In addition to approving the site plan and preliminary and final plats for the development, councilors also created a Tax Increment Finance district for the area and approved a TIF note in the amount of $488,444 requested by developer David Chmielewski.

Cloquet Development Director Holly Hansen explained that TIF is a gap-financing tool used by the city that funnels the increased property taxes that a new real estate development generates to basically pay back the developer for some of the up-front costs of the development. In Chmielewski's case, the TIF funds will allow him to charge under $200,000 for each townhome, even though the value would be closer to $235,000.

"The goal is to provide quality move-up or move-down homes," said Hansen, when explaining how the project fits into the city's goals of increasing affordable housing options for residents.

Grant Prentice was the only person to speak during the public hearing on the TIF district. He lives across the street from the proposed development, and expressed concern that it will cause his taxes to increase.

It shouldn't unless the development simply enhances the value of neighboring homes, said financial consultant Todd Hagen.

Had the vote come two weeks later, Chmielewski may have been bound by another vote taken by the City Council Tuesday, which will require Project Labor Agreements on any city construction projects with a total project cost of $175,000 or more. As passed by the council, the requirement would also apply to any project (including private projects) that receive any city financial assistance, such as Chmielewski's $2.9 million Country Club Patio Homes.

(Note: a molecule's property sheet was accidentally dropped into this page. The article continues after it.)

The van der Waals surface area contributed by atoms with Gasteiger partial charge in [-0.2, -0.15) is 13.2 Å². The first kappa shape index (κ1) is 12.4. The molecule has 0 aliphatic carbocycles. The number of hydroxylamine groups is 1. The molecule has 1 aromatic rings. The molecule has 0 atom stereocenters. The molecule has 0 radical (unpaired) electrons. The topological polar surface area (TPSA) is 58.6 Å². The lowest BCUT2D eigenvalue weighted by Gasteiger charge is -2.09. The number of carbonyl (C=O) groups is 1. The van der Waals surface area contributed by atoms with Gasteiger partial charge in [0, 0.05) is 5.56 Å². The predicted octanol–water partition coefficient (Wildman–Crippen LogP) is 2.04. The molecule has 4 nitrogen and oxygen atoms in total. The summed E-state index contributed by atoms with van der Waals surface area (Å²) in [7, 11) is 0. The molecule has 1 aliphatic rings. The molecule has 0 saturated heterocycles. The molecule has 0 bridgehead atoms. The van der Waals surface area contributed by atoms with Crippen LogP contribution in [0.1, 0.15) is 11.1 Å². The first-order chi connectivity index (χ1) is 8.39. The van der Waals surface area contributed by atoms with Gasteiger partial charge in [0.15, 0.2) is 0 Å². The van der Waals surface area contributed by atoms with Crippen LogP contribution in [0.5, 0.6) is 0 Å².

A Project Labor Agreement (PLA) is a pre-hire collective bargaining agreement with one or more labor organizations that establishes the terms and conditions of employment for a specific construction project. Before any workers are hired on the project, construction unions have bargaining rights to determine the wage rates and benefits of all employees working on the particular project. The terms of the agreement apply to all contractors and subcontractors who successfully bid on the project, although they do not have to be union companies themselves.

Craig Olson, president of Duluth Building and Construction Trades Council, said a PLA won't increase the costs of a project already required to pay prevailing wages. It can prevent any strikes, lockouts or work stoppages for the length of the project.

By passing the PLA, Cloquet joins Carlton County and the city of Duluth, who already have existing PLA resolutions, although Cloquet took it a step further by requiring that private projects above $175,000 receiving city funds also abide by the PLA.

"If there's something that doesn't work, we're willing to come back and discuss it," Olson said.

City Attorney Bill Helwig opined that the Country Club Patio Homes project won't be affected, however, because it was passed before the Project Labor Agreement resolution will be published in the newspaper, which is when it becomes law, he said.

During the council comments portion of the meeting, Helwig clarified various points about closed meetings at the request of Ward 1 Councilor Jeff Rock, noting that once the investigation of Chief Steve Stracek is over, the results will be made public. Until then, the information is confidential and shouldn't be discussed by councilors, police or city staff with anybody.

He also explained his role during such a meeting.

"I'm there to provide legal direction and guidance," Helwig said. "If I believe an issue could create a liability, of course I will discuss that. I provide legal advice — the council decides. I don't tell the council what to do."